The farm makes almost no money and whatever money it does make, it devours. I am terrified of going broke, of letting it all fall apart. (Page 242).
Keeping sheep on the hill and a family farm solvent depends as much on Rebanks’ talent as a writer and his work as a consultant as it does on the Herdwicks and Swaledales. The challenge then becomes how can these livelihoods across upland Britain be maintained in the future. The approach over the past decades has been by governmental support funding for upland farmers. Previously, funding came within a European framework. In the future, the UK government will set up a raft of measures which are designed to transition away from subsidies towards a regime designed to directly relate agricultural funding to the delivery of outcomes considered environmentally beneficial: public funds for public goods.
Added to this wave of uncertainty are market trends away from the consumption of meat, the reality of climate change, and the pressure to allow more public access to the countryside which will complicate the management of upland stock and pastures. Livestock farmers, many of whom are reaching retirement age, also feel threatened by the debate around stocking rates and the argument that lowland flooding can be reduced by tree planting and the need to prevent moorland erosion.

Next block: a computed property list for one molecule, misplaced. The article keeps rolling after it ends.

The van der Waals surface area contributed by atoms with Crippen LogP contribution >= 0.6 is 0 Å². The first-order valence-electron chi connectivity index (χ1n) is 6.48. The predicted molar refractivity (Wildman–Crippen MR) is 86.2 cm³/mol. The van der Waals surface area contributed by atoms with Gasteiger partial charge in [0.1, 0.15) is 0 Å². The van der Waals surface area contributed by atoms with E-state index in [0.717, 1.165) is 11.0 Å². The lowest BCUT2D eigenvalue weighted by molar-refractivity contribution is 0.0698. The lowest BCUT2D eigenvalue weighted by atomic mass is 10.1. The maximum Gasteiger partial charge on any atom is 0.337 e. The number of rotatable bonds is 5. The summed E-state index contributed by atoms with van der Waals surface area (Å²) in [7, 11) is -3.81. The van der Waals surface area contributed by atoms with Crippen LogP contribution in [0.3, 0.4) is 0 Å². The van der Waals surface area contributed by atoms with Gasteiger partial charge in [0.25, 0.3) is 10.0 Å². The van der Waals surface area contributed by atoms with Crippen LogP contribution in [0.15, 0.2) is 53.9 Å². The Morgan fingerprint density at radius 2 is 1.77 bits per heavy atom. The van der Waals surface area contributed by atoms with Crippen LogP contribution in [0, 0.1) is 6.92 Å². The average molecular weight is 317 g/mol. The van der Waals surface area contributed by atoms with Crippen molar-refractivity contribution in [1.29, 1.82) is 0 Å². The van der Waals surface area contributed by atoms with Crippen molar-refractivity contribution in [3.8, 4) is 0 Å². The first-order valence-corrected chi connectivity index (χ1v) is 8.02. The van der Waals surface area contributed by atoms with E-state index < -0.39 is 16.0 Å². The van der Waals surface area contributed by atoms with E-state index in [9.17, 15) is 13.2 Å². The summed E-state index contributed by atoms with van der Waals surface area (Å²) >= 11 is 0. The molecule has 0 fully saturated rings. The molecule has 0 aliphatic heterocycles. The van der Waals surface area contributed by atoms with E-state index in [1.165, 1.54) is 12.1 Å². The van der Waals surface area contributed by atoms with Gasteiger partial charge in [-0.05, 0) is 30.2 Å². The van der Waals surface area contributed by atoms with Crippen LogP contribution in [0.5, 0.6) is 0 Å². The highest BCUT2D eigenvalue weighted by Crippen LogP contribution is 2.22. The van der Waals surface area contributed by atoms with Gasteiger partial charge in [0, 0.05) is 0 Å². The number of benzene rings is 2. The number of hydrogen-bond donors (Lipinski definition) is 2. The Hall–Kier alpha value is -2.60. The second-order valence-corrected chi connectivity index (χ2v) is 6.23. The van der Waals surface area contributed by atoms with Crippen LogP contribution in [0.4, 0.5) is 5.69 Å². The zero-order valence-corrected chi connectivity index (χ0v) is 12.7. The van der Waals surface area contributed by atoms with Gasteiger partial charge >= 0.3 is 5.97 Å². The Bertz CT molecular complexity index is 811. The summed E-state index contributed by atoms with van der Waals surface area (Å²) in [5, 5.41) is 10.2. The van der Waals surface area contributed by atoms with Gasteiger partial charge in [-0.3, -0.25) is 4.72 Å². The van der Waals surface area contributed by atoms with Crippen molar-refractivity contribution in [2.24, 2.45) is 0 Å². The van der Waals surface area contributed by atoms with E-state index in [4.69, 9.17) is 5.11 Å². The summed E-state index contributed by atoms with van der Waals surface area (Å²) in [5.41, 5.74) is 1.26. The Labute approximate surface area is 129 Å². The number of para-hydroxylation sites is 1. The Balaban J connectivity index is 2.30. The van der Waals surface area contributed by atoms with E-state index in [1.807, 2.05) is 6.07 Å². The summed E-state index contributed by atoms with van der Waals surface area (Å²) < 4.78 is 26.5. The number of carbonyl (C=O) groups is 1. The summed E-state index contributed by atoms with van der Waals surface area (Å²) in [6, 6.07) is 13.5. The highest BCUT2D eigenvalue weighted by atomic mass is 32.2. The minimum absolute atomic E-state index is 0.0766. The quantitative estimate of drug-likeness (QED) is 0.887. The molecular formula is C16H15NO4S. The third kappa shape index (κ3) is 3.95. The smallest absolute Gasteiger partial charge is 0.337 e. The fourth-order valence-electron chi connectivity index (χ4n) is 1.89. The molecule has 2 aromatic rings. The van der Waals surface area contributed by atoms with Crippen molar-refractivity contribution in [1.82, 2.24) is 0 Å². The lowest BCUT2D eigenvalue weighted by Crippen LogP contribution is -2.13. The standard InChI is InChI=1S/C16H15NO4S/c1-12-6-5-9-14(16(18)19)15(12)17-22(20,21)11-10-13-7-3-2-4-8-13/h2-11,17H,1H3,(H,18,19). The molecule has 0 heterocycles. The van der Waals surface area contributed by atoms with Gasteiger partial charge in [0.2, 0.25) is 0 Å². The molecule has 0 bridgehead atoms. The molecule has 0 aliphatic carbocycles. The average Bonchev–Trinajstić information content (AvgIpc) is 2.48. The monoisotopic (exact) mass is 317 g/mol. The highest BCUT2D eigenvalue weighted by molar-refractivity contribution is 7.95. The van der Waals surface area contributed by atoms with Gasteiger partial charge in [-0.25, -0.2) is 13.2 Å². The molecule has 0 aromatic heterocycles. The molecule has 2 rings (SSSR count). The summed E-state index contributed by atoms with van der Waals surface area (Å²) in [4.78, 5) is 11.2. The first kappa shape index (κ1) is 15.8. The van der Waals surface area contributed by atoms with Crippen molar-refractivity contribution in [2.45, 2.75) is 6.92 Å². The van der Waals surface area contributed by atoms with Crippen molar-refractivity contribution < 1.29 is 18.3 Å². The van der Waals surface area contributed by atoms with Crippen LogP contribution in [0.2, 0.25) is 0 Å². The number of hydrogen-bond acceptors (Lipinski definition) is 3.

These trends are not confined to Britain. Across Europe, the future impact of agricultural reform and changing patterns of trade is bringing into focus the issue of land abandonment. Estimates of this shrinkage in the areas of agricultural land have been made ranging from 8 to 11% (https://ec.europa.eu/jrc/en/publication/eur-scientific-and-technical-research-reports/agricultural-land-abandonment-eu-within-2015). These trends will undoubtably have the greatest impact on livestock grazing farms in the marginal agricultural zones of Europe. Farming systems based on extensive livestock production in harsh conditions are becoming more economically marginal, as governments struggle to justify future subsidy payments. This applies to the Andalusian goat herd and the Lapland reindeer herder, as much as to the Welsh sheep farmer. Often, these areas, including the area described by the author, coincide with locations of high value for nature conservation and tourism where there is a demand for public access. Traffic jams in the Lake District are a frequent holiday problem. Mountain footpaths require millions to maintain and repair.